their opponents by labeling them “Washington insiders” or “elitists.”
Back to Contents
Discussion Topics
Discussion Topics
1. What are some examples of plain-folk propaganda that you have
seen in advertising? What product lines have used this technique,
and how?
Answers will vary.
Back to Contents
Discussion Topics
2. What kinds of advertisements and/or political campaigns would
not benefit from using the plain-folk approach? Under what
circumstances would this technique be counterproductive?
Products or politicians who appeal to an elite audience would not
benefit from using the plain-folks technique. Likewise, an individual or
product that could not make a realistic claim to being ordinary and
common should not use this approach.
Back to Contents
Discussion Topics
3. Read the following quote. Then, describe one situation in which
this quote would constitute plain-folk propaganda and another
scenario in which it would not.
I grew up on a farm in rural Mississippi, so I know the meaning of
struggle. I learned the value of hard work and determination at an early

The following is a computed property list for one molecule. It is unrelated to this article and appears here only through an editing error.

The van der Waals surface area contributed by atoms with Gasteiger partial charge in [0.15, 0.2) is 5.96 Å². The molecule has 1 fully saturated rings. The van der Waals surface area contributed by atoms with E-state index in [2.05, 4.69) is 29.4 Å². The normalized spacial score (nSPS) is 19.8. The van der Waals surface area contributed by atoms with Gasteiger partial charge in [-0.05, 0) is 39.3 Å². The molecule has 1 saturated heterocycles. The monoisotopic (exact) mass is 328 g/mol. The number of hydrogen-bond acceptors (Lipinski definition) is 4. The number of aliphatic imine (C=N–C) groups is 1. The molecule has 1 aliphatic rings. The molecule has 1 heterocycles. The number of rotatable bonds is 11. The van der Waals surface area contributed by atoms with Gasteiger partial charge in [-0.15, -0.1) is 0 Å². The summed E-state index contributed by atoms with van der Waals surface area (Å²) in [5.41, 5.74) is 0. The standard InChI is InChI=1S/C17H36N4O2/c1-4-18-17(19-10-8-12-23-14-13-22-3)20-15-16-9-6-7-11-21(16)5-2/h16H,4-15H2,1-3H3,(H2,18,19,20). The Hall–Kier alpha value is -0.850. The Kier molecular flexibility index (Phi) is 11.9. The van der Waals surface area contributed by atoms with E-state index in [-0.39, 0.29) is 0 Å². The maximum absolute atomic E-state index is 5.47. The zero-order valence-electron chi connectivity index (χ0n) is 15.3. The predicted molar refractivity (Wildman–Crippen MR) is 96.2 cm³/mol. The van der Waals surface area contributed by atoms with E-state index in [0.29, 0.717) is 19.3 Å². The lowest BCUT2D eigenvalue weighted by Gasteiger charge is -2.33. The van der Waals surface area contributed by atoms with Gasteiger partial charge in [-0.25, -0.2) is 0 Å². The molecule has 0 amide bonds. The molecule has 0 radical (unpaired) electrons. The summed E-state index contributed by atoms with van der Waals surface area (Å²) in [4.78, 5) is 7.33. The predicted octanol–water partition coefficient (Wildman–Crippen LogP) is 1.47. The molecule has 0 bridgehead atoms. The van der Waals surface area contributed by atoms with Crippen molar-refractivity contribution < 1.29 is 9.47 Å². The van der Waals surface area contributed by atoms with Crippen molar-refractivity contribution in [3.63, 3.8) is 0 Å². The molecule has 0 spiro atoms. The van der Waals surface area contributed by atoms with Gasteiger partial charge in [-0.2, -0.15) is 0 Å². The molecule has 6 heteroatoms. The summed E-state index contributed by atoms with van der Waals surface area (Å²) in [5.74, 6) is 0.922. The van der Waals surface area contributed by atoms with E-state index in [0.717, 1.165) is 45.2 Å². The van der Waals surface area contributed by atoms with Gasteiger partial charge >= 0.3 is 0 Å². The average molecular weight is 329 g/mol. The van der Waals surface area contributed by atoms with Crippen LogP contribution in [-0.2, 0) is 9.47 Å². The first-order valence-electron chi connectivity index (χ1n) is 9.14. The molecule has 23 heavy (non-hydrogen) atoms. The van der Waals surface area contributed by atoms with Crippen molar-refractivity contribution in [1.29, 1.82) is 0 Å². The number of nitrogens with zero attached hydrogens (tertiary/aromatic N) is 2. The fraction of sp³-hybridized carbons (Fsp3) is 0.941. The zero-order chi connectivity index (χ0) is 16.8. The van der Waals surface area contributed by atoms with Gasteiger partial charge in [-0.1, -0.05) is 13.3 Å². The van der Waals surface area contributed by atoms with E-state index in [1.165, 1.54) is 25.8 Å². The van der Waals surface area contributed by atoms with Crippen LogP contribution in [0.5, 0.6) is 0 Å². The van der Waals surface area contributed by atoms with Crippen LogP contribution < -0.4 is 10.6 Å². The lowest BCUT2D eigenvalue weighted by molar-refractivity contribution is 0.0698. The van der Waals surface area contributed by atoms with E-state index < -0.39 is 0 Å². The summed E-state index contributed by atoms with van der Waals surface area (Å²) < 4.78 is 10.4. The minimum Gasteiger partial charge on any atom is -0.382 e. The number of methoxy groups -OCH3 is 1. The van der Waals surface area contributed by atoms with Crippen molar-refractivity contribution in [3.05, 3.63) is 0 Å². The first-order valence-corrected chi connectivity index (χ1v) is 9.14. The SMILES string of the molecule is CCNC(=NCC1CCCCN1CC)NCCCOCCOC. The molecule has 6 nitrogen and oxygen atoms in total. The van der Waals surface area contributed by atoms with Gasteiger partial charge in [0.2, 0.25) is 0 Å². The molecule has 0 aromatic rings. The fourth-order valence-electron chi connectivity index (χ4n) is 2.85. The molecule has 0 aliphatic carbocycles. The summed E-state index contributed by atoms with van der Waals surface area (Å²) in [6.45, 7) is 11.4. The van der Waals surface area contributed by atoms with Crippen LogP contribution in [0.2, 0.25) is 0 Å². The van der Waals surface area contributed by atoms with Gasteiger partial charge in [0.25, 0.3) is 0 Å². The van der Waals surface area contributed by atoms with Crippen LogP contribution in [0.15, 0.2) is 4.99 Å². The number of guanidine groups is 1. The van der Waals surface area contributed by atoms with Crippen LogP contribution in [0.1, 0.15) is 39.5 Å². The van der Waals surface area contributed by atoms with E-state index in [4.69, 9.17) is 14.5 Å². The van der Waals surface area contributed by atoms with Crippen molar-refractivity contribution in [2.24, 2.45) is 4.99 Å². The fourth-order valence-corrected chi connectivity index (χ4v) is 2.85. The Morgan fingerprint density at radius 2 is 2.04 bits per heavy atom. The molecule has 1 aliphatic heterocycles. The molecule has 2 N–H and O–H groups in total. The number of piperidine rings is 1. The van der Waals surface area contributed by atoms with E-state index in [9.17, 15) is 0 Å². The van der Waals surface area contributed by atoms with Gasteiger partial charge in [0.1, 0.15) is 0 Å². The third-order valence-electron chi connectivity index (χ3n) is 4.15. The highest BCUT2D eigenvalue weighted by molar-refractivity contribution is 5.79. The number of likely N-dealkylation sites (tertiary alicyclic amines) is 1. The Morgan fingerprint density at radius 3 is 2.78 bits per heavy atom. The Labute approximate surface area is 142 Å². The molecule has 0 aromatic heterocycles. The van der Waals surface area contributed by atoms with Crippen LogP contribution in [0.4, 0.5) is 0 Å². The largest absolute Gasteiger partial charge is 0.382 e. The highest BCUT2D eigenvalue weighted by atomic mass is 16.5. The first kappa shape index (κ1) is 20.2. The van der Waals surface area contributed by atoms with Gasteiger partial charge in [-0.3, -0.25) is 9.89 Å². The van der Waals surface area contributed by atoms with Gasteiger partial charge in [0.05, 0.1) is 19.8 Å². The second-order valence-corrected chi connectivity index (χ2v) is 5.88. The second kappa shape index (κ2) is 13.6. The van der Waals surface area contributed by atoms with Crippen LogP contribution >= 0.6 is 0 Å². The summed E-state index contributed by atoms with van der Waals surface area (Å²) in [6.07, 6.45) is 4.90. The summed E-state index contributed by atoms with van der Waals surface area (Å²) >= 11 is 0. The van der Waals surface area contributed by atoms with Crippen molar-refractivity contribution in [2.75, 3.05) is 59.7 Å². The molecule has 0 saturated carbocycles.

age, and it’s a lesson I won’t soon forget.
This quote would constitute plain-folk propaganda if delivered by a
public figure, such as a politician, in an attempt at self-promotion.
However, if spoken by a grandfather to his grandchildren, for example,
this would not be an instance of propaganda.
Back to Contents
Discussion Topics
4. Imagine that you are running for office, and create a speech in
which you promote yourself using plain-folk propaganda.
Answers will vary.
Back to Contents
Part 10: Testimonials
Back to Contents
Part 10: Testimonials
Testimonials are a form of propaganda that is familiar to nearly
everyone. Almost everything that is advertised comes with some sort
of testimonial, from music to hair gel to politicians.